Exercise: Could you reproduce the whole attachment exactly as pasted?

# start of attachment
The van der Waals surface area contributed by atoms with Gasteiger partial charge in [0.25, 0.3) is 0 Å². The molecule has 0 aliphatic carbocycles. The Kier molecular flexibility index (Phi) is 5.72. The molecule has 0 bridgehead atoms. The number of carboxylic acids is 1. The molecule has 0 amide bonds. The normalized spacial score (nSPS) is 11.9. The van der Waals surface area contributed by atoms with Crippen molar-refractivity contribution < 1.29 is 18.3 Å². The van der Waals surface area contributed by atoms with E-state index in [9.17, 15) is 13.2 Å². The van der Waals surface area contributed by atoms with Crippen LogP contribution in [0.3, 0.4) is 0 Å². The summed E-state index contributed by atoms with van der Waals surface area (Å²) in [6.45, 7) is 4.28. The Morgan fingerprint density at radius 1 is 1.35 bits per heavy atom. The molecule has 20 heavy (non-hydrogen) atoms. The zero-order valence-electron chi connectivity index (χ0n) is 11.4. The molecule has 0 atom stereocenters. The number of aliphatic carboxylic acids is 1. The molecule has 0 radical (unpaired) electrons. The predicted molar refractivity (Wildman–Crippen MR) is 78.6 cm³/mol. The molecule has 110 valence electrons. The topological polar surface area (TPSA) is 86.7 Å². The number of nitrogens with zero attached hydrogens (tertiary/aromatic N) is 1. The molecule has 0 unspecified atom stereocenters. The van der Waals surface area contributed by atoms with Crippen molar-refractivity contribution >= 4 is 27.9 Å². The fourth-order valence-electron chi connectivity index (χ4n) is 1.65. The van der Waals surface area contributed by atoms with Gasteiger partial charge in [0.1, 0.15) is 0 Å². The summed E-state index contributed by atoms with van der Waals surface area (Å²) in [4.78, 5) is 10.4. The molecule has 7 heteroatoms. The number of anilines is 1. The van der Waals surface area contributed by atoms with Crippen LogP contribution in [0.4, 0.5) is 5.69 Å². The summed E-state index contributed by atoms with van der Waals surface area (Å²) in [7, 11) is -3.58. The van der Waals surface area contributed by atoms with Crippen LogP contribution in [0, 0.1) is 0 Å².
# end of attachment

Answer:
The van der Waals surface area contributed by atoms with Gasteiger partial charge in [0.25, 0.3) is 0 Å². The molecule has 0 aliphatic carbocycles. The Kier molecular flexibility index (Phi) is 5.72. The molecule has 0 bridgehead atoms. The number of carboxylic acids is 1. The molecule has 0 amide bonds. The normalized spacial score (nSPS) is 11.9. The van der Waals surface area contributed by atoms with Crippen molar-refractivity contribution < 1.29 is 18.3 Å². The van der Waals surface area contributed by atoms with E-state index in [9.17, 15) is 13.2 Å². The van der Waals surface area contributed by atoms with Crippen LogP contribution in [0.3, 0.4) is 0 Å². The summed E-state index contributed by atoms with van der Waals surface area (Å²) in [6.45, 7) is 4.28. The Morgan fingerprint density at radius 1 is 1.35 bits per heavy atom. The molecule has 20 heavy (non-hydrogen) atoms. The zero-order valence-electron chi connectivity index (χ0n) is 11.4. The molecule has 0 atom stereocenters. The number of aliphatic carboxylic acids is 1. The molecule has 0 radical (unpaired) electrons. The predicted molar refractivity (Wildman–Crippen MR) is 78.6 cm³/mol. The molecule has 110 valence electrons. The topological polar surface area (TPSA) is 86.7 Å². The number of nitrogens with zero attached hydrogens (tertiary/aromatic N) is 1. The molecule has 0 unspecified atom stereocenters. The van der Waals surface area contributed by atoms with Crippen molar-refractivity contribution >= 4 is 27.9 Å². The fourth-order valence-electron chi connectivity index (χ4n) is 1.65. The van der Waals surface area contributed by atoms with Gasteiger partial charge in [0.1, 0.15) is 0 Å². The summed E-state index contributed by atoms with van der Waals surface area (Å²) in [4.78, 5) is 10.4. The molecule has 7 heteroatoms. The number of anilines is 1. The van der Waals surface area contributed by atoms with Crippen LogP contribution in [0.4, 0.5) is 5.69 Å². The summed E-state index contributed by atoms with van der Waals surface area (Å²) in [7, 11) is -3.58. The van der Waals surface area contributed by atoms with Crippen LogP contribution in [0, 0.1) is 0 Å².